San Diego was in a strategic location and sought to become "the Gibraltar of the Pacific. Collier and other leaders of the Chamber of Commerce, assisted by Congressman William Kettner actively lobbied the Navy and the federal government to make San Diego a major location for naval, marine, and air bases. With the reduction in naval spending afterthe Chamber turned its focus to tourism and conventions.
These pictures are pretty much in chronological order. Click on them for a bigger image.
Image s added on March 24, I began shooting pictures at SAN in I would ride this same airplane from Chicago-Midway to Phoenix two years later. Such a transgression was not a problem in those days. At the same gate on a cloudy day, DC-6B N, Mainliner Hawaii, was one of the few remaining United airplanes still wearing the older livery in N, Mainliner Merced, poses with the plant in which she was built visible in the background.
Note the little electric golf cart under the wing, plenty large enough for light passenger traffic. Bonanza had no dedicated gates at SAN and parked wherever one was vacant. N flew all over the world and wound up scrapped in Vietnam.
More sensitive to its center of gravity, the DC-4s usually were stabilized during passenger boarding and deplaning with a post hanging from the tail skid. I took this and several other pictures from a vacant second-floor office in the terminal building seen above in the Hacienda DC-3 picturemy secret shooting spot.
Two Western DC-6Bs appear simultaneously, which was not the norm; one was probably operating behind schedule. N, in the foreground, was the th DC-6 built. A closer view of the second DC-6B, N At the same gate, on August 20,I snapped this picture of Art Linkletter and two of his daughters.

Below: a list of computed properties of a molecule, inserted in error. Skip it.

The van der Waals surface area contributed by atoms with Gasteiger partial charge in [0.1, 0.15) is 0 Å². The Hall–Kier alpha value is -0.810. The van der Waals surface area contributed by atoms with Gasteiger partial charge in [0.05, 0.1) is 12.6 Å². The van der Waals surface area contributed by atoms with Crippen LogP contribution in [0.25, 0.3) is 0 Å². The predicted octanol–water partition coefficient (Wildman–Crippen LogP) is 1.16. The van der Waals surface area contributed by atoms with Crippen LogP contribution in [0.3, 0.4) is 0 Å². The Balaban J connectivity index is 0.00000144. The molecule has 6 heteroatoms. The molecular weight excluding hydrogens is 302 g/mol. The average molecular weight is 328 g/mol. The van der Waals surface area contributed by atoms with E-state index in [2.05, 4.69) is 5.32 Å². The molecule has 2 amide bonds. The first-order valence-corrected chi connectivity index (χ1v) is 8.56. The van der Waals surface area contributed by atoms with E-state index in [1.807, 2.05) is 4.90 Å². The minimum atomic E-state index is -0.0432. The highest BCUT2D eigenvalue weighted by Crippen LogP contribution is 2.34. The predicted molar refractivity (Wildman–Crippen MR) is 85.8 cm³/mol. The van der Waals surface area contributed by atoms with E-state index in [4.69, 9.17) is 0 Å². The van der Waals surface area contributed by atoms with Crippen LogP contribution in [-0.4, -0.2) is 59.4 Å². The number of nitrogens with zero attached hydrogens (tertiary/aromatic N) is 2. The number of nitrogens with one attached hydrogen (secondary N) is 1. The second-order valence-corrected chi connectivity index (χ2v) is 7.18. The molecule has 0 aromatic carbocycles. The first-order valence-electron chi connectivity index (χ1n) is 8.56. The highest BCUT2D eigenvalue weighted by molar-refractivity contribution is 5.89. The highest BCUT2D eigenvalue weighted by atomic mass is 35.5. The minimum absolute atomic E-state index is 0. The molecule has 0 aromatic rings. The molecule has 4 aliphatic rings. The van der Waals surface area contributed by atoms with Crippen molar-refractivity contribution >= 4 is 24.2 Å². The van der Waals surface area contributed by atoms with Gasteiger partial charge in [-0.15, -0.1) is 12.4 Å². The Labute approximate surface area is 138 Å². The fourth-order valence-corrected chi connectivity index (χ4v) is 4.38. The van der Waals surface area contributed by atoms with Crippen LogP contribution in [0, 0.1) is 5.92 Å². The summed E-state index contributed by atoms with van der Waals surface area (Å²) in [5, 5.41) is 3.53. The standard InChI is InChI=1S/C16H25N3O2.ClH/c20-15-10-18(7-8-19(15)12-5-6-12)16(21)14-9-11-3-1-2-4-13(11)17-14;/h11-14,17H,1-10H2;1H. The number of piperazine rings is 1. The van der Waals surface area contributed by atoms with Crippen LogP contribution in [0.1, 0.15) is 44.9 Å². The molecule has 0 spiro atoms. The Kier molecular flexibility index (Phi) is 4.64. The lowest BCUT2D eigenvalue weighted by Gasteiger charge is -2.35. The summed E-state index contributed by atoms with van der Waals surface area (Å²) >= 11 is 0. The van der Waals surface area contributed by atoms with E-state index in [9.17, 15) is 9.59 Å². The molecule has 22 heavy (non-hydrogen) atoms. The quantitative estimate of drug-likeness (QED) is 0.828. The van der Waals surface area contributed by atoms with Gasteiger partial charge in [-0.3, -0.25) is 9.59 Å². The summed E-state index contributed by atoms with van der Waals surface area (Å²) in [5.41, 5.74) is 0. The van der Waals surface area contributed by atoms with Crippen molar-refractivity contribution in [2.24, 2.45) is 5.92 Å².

Linkletter lived much of his life in the San Diego area. An aircraft carrier is visible in the left background, anchored across the bay at North Island. It was just about dark but still light enough to shoot with no flash. Note the coin-operated telescope at the gate!
A rare sight was two Bonanza airplanes at SAN simultaneously, and in this case two types. A single DC-3 service was retained to serve Oceanside until Bonanza became the first all jet-powered airline in America and discontinued service there.
This old General Dynamics photo shows the prototype gliding over the fence for landing. Look at the people lined up along the gates and on top of adjacent buildings to witness the event.
Perhaps it is its first return to Lindbergh Field. Regardless, we get a nice view of the terminal building from the front side. Just by chance I was at the airport on August 10,to witness the first flight of NE, third in the flight-test program.
Second to fly, on March 31,its engine nacelles were left in bare metal. NH was serviced by American, albeit with a set of United steps. This is one of my favorite shots.With its great weather, miles of sandy beaches, and major attractions, San Diego is known worldwide as one of the best tourist destinations and a great place for residents to relax year round.
Conveniently located one block from Union Square near the Westin St.
Francis, Daily Grill is a moderately priced steakhouse that features classic American dishes made from scratch. The San Diego Source | The Daily Transcript is San Diego's only information company offering business news, data and resources daily and hourly.
San Diego Through the Years. When my family migrated west in , San Diego’s Lindbergh Field replaced Chicago-Midway and O’Hare as my airport domicile, providing new shooting opportunities: Bonanza Air Lines, PSA and Western Air Lines, along with more familiar carriers.
About the Port. The Port of San Diego serves the people of California as a specially created district, balancing multiple uses on 34 miles along San Diego Bay spanning five cities.
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